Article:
The Metro took us within one block of our first stop, and one of the highlights of any Montreal visit was the Notre-Dame Basilica. Its initial construction began in 1672 but its major renovations and bell towers were not completed until 1843.
During its latter construction period (1824-1829), its architect was an Irish Protestant named James O’Donnell. As he was dying, he expressed a wish to be buried in the church. This request was rejected as he was not a Catholic. However … not a problem … on his deathbed in 1830, he converted to Catholicism and is the only person buried in the church.
While the eastern (left) bell tower (Temperance) houses a ten-bell carillion, in the western tower (Perseverance), a great, 5,000 bell which is rung only once a year or once on very special occasions, as it is feared its reverberations could damage the structure of the basilica.
The interior, while slightly less spectacular at Ste. Anne’s Basilica du Beaupre which we’d seen during our time in the Quebec City area, it can seat over 1,800 worshipers and is incredibly dramatic.
Admiral Lord Nelson
Chapel of Notre-Dame-de-Bon-Secours
Chinese Catholic Mission Holy Spirit Church
Our next stop was St. Patrick’s Basilica, one of the purest and grandest examples of 14th and 15th century Gothic architecture in Canada was completed in 1843, its steeple soars 233’ high. The interior height of the dome under the Apse is 85 and its walls are 4’ thick.
Back to the Metro for a train and bus trip to Mount Royal which rises up to three summits overlooking the metropolitan area of Montreal. Named by Jacques Cartier in 1535, it is affectionately known as “the Mountain” to the locals. The park which encompasses much of Mount Royal was designed by Frederick Law Olmsted, the landscape architect behind New York City’s Central Park.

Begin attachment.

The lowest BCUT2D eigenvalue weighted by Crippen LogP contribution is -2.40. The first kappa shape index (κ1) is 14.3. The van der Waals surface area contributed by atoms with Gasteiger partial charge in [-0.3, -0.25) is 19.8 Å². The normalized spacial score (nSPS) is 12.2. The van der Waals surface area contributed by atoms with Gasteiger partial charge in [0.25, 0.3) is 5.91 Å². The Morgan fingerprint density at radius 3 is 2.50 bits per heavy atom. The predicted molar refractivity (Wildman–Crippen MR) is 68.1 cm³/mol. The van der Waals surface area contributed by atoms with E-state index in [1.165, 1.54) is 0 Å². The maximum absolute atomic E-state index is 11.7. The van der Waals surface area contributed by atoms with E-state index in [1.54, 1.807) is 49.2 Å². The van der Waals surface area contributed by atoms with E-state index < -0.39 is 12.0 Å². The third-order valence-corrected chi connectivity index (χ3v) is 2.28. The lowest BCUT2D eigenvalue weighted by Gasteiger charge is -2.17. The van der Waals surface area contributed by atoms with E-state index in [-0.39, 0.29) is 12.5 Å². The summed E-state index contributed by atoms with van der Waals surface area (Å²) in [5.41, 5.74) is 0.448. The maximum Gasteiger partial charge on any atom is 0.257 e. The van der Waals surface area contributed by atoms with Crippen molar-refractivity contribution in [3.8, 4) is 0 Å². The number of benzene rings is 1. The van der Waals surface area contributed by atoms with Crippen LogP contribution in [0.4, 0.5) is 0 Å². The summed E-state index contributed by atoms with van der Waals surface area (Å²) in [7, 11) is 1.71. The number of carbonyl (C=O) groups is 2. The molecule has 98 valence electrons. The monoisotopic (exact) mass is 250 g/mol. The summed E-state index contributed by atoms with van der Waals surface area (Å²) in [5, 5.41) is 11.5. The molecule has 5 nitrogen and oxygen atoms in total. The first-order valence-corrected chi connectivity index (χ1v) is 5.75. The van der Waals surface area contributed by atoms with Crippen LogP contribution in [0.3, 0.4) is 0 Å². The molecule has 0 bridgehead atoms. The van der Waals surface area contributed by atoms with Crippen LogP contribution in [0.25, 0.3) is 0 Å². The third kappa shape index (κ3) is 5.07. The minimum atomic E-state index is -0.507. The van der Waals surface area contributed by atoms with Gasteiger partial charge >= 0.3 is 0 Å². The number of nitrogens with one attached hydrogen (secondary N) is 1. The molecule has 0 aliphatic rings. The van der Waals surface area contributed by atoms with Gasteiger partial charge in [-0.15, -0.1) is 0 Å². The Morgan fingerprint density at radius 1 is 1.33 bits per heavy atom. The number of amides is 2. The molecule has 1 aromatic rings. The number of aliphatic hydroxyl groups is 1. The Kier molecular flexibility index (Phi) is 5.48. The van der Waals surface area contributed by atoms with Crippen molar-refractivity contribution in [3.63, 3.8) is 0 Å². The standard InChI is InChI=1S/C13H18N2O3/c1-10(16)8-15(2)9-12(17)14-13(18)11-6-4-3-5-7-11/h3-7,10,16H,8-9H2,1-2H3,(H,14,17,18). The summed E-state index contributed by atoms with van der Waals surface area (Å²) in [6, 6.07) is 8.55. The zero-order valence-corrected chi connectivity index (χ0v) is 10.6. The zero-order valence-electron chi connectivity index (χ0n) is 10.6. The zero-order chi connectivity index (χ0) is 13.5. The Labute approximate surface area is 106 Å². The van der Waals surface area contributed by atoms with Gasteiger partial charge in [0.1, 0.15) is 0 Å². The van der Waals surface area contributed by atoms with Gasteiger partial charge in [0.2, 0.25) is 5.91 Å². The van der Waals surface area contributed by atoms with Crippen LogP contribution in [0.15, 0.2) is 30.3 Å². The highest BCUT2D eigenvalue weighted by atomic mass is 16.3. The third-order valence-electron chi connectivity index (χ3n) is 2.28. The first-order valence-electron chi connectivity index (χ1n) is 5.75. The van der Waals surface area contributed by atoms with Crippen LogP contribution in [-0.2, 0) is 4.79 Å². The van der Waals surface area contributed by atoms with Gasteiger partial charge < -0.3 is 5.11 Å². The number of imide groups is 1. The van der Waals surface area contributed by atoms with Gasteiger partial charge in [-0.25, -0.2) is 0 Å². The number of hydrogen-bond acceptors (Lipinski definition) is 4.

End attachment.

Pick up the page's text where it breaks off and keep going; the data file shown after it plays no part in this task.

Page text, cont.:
Just a few of the some 900,000 graves on Mount Royal
in the city, the campuses of two universities, any number biking and foot paths, and a variety of plant and wildlife.
Reaching a height of 406’, it is taller than Notre-Dame de Paris (295’), St. Patrick’s Cathedral in New York (330’) and even Sainte Anne de Beaupre (300’). With architecture reminiscent of the Italian Renaissance, its construction was begun in 1924 and completed in 1955. The Basilica has a seating capacity of 2,200 and can hold up to 10,000 people.
To reach the main level of the Basilica from the street takes you up 283 steps (don’t try to county them … just trust me).Interestingly, for all it’s dramatic exterior and setting, the inside of the Oratory is remarkably understated as compared with most of the other churches we’ve visited in both Montreal and Quebec City on this trip.
Reflecting back on the past six days, we have clearly visited more churches than we’ve probably been in in the last six years!
And, in case you’re wondering how they mow the steep lawns on either side of the stairs leading up to the Oratory …